ATLANTA—In situ simulation as a means to improving door-to-balloon (D2B) times during STEMI significantly reduces times, and is a well-suited method to “address organizational challenges that compromise patient and quality of care,” according to research presented at the American College of Cardiology Administrators (ACCA) annual cardiovascular administrators leadership conference this week.
According to lead investigator William R. Hamman, MD, PhD, from Western Michigan University in Battle Creek, Mich., the research conducted by him and his colleagues had three primary goals:
- To identify cultural, procedural and training-related barriers that prevent hospitals from achieving average D2B times of less than 90 minutes.
- To assess the usefulness of the in situ simulation approach, which had previously been validated in obstetrics, for improving teamwork behaviors and patient safety outcomes in cardiology.
- To identify best practices for reducing D2B times, and to share these findings with others.
Hamman said that 1.2 million STEMI procedures are performed each year in the U.S., costing more than $150 billion annually. STEMIs also account for nearly one in five deaths annually.
While D2B times under 90 minutes save lives, the U.S. average is much higher, according to Hamman. “Because STEMI care requires multi-disciplinary coordination, in situ simulation is ideally suited to studying this domain,” he said.
Out of the American College of Cardiology’s D2B registry, 16 hosptials were selected for inclusion, with locations in 12 states: California, Florida, Illinois, Indiana, Maine, Michigan, Montana, New Jersey, Ohio, Oregon, Pennsylvania and Virginia. They included a mix of teaching (40 percent) and non-teaching (60 percent) facilities, which had a mean of 371 beds and a mean D2B compliance of 74 percent.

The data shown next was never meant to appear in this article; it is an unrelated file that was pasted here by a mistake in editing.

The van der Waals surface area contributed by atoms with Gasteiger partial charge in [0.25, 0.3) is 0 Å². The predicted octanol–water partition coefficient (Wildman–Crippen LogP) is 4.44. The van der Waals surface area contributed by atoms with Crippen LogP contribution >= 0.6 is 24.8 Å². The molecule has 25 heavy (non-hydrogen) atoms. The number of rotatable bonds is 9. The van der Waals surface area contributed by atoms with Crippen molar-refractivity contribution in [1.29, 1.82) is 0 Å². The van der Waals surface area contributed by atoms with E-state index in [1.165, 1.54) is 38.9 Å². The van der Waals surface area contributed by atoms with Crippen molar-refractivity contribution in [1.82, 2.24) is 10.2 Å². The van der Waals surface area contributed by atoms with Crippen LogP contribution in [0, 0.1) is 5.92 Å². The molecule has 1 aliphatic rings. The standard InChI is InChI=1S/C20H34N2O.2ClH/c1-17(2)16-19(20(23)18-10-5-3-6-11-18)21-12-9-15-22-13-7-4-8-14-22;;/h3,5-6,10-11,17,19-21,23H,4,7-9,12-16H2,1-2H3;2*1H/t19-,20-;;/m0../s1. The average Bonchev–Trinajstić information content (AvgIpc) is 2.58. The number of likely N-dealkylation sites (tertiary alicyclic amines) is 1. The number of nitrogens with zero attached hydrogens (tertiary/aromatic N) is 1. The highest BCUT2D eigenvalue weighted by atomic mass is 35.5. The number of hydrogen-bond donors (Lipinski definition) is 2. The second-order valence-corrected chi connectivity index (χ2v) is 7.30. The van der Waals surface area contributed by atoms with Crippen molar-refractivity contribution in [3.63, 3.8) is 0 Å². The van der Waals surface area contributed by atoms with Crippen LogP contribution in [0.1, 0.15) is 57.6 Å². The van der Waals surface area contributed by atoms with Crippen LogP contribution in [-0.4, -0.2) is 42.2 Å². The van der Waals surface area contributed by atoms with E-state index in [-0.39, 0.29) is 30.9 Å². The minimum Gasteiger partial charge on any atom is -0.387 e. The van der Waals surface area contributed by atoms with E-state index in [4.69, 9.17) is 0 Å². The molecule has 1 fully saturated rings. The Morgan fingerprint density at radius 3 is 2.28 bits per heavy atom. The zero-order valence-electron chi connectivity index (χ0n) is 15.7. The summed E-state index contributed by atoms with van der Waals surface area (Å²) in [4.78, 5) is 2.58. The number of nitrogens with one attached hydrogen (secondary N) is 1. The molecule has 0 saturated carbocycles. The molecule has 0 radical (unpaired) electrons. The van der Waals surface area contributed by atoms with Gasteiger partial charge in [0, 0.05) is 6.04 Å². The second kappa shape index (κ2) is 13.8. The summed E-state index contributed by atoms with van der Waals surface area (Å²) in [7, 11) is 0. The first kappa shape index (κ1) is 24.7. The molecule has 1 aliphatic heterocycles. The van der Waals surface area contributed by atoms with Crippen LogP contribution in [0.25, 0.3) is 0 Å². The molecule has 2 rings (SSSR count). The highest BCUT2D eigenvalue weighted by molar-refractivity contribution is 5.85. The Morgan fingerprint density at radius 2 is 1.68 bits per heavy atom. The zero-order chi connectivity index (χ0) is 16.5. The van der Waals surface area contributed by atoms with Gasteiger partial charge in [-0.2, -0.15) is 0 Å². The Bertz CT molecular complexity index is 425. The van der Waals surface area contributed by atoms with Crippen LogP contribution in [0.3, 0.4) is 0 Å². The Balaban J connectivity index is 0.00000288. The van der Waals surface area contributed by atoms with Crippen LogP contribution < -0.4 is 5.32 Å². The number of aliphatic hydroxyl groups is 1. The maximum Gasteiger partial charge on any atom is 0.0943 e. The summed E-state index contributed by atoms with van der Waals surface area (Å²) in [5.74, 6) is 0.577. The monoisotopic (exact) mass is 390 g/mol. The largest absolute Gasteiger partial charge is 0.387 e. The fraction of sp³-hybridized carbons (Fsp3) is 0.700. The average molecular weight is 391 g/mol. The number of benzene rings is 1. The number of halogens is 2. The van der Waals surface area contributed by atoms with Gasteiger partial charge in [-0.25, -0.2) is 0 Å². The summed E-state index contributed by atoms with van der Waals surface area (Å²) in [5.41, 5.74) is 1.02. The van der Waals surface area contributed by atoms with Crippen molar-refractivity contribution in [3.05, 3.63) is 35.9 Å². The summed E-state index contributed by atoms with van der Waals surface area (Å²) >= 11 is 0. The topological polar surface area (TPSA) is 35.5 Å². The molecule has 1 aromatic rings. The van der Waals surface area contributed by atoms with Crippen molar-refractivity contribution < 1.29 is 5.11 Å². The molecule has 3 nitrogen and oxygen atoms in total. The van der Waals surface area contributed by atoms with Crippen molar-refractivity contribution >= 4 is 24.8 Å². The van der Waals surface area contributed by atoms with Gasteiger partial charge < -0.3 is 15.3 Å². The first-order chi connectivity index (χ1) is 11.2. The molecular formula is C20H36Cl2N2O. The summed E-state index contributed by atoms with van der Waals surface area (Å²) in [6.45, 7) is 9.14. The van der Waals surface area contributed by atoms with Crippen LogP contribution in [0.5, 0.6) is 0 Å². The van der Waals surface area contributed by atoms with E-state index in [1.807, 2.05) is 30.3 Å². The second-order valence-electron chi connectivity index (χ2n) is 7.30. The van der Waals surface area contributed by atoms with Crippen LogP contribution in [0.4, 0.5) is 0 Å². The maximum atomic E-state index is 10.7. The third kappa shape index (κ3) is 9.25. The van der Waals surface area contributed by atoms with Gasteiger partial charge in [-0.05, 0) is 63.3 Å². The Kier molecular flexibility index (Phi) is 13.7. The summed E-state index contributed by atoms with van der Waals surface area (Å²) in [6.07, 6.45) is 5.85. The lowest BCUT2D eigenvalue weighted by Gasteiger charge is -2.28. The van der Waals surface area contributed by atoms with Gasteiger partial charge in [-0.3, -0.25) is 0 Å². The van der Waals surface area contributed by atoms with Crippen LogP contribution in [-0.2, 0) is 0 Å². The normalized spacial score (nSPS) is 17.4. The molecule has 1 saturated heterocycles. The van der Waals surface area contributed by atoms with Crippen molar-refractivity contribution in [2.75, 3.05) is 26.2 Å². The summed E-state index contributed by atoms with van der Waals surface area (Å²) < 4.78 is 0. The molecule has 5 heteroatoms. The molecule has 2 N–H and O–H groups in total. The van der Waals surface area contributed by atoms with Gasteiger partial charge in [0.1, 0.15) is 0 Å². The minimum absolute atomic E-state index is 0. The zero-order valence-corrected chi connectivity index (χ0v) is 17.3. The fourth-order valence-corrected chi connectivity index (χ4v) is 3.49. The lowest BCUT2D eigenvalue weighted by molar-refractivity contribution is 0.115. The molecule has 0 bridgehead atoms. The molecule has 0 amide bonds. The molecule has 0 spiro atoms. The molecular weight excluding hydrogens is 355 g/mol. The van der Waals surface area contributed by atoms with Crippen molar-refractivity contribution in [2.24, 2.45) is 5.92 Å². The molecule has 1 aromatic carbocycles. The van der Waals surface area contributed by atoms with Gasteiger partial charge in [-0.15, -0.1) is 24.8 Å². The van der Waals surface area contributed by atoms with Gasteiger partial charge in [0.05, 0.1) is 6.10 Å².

The simulations were completed between May and October 2009, and the same simulation scenario was enacted at each hospital and videotaped:
- EMS crews transported a simulated patient who was complaining of chest pain.
- The patient was then transferred to either the ED or the cardiac cath lab, where simulated angioplasty was performed.
- Three trained raters scored the videotapes at seven “events” during the simulation.
- Post-simulation surveys were collected.
After statistically controlling for historical data concerning D2B performance across the 16 hospitals, Hamman and colleagues found that the teamwork ratings accounted for 10-15 percent of the criterion variance in the D2B measures, depending on the specific simulation event.
The researchers observed several “systemic problems” across the hospitals, including “inconsistent rules which resulted in the ED team needlessly repeating time-critical behaviors that were already performed by the EMS crews; how failing to register the patients while en route led to needless delays upon arrival at the cardiac cath lab; and the lack of well-defined hand-off procedures between EMS crews and their counterparts in both the ED and cardiac cath lab.”
The post-simulation, completed by 109 simulation participants (52 percent response rate), “overwhelmingly reported that the simulation was well designed, met their expectations and was practically relevant,” Hamman reported. An analysis of the surveys showed a “slightly higher” reaction to the simulation scenario itself, compared to that of the post-simulation debriefing.
In situ simulations can result in “improved teamwork behaviors” and both practically and statistically significant reductions in D2B times, according to Hamman. “Because the simulations were conducted in the actual care environment, rather than in an artificial simulation lab,” he said, “we were able to identify systemic factors that inflated D2B times.”
The research was funded through grants from the American College of Cardiology, Battle Creek Unlimited, the Forest Park Foundation and the Michigan Economic Development Corporation, as well as an educational grant from Pfizer and St. Jude Medical.